The bad part of having our feet in warm water that long was that they were much more sensitive to all the ridges and gravel on the way back down. But the sun was setting, and it was spectacular. By the end we were both wearing our coats, but had our pants rolled up and were carrying our shoes. Against the background of white it was pretty funny - like being barefooted in the snow.

We returned, exhausted, and a bit sunburned to the hotel for dinner. The food was fantastic! The best mercimek çorbasi ever, salad, a plate of different vegetables, and then kebab. At the end I thought I was never going to get up. Cat also befriended a dog named fındık (hazlenut). She was small and black, while the large white dog was named Çilek (strawberry). We ate sitting at a table in the garden.

Intending to just go up and watch TV and sleep, we got distracted talking to the guy who ran the hotel. He convinced us to stay for tea, and told us that he had had 400 tourist girls, but was now engaged so we didn't have to worry about him. However, his brother was there, who had studied Ottoman at university and had never been with a tourist girl, and had I had a Turkish boyfriend yet. That should have tipped us off, but we stayed, had instant pomegranate tea, and the cousin showed up. The brother's name was Yusef, the cousin Bekir.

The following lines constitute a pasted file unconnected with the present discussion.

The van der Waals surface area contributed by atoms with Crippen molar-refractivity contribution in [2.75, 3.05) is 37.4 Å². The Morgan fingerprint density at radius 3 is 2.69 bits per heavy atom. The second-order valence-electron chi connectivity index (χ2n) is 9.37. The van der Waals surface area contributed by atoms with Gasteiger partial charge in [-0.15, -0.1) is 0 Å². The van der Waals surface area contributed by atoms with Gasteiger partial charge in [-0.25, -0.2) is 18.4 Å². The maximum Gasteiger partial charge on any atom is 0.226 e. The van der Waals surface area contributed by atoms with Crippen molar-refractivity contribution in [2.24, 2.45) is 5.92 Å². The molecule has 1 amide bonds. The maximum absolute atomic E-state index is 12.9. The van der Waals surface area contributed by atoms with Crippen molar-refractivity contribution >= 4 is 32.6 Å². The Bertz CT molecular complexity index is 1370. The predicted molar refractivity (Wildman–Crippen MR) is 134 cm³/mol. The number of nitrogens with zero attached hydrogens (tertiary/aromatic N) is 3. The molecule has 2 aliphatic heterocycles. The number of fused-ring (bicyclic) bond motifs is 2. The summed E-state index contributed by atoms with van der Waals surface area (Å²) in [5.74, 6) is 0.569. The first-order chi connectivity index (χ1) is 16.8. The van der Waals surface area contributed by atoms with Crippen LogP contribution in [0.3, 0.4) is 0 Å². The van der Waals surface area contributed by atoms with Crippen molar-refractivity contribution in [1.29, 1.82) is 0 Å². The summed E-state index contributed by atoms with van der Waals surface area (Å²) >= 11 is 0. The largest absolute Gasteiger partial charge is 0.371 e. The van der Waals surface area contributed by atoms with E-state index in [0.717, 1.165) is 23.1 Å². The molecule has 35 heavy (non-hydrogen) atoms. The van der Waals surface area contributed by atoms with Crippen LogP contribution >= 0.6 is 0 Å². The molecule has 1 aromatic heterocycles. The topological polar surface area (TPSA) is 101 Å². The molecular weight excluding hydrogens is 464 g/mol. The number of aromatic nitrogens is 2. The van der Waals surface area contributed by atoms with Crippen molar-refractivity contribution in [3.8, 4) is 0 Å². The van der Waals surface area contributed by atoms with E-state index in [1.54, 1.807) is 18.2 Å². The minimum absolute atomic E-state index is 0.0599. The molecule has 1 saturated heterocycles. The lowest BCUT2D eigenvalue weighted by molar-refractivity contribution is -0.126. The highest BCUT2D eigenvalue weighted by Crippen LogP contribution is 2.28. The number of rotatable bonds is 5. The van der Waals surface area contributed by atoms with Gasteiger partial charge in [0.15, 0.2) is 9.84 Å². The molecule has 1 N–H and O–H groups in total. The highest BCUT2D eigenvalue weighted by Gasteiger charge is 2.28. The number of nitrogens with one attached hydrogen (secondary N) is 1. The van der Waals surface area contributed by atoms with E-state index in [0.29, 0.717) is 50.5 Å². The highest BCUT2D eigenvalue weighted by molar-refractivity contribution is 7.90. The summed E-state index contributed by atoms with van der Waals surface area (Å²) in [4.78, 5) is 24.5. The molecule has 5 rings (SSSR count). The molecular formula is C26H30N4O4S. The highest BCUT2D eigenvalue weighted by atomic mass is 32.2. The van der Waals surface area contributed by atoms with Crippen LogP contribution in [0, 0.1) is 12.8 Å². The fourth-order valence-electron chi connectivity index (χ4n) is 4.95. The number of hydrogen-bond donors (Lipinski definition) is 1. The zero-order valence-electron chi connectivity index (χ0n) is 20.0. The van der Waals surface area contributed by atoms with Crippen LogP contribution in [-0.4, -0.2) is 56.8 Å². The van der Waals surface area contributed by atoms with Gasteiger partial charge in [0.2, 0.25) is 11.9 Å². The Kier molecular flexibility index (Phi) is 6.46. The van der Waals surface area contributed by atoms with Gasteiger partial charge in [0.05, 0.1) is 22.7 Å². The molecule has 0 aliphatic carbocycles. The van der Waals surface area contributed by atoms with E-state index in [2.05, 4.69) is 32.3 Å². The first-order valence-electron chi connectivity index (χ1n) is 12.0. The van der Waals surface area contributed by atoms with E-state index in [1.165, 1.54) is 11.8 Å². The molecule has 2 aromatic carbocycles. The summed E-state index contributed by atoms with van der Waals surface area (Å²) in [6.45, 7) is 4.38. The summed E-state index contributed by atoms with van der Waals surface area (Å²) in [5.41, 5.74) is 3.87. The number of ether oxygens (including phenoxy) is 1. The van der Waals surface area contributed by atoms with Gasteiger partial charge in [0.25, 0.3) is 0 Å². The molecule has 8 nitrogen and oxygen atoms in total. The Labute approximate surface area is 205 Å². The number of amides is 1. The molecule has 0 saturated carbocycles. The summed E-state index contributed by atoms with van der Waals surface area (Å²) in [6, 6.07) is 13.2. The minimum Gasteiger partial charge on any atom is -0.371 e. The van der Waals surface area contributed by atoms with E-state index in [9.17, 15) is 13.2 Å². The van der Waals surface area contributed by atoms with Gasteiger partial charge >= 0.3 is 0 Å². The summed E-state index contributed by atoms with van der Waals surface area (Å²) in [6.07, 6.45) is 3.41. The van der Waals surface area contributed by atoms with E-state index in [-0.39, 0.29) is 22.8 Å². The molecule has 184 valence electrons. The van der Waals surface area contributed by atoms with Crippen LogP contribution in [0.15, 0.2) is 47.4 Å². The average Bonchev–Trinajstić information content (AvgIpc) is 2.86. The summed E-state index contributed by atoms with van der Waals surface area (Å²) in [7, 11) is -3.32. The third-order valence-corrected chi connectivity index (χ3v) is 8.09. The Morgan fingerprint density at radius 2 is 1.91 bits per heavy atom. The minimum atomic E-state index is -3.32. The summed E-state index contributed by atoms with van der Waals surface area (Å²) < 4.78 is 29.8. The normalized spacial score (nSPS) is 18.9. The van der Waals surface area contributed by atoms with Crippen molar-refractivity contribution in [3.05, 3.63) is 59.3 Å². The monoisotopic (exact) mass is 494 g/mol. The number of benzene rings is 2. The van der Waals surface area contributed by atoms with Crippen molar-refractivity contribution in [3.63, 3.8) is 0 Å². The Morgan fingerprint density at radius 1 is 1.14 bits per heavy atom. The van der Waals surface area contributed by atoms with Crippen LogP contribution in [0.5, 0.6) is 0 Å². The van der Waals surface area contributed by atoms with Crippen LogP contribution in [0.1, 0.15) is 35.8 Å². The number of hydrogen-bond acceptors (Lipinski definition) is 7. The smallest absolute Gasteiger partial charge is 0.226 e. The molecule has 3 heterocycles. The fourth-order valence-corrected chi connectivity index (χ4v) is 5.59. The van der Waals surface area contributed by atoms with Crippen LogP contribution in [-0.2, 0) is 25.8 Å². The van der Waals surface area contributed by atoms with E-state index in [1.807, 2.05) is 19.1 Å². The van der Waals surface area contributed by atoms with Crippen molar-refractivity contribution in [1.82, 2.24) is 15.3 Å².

We sat in the main room, discussing university, the various merits and disadvantages of the american and turkish university entrance system, and the system once you enter university, basketball, football, being a teacher, etc, and then they suggested that we go see the lake and pamukkale light up at night. Cat and I wanted to see it, and put our stuff upstairs, giving them time to discuss. They concluded that it was far to walk, and therefore they should take us on the motorscooters. And now I am afraid I have also gotten Cat addicted to motorcycles/scooters.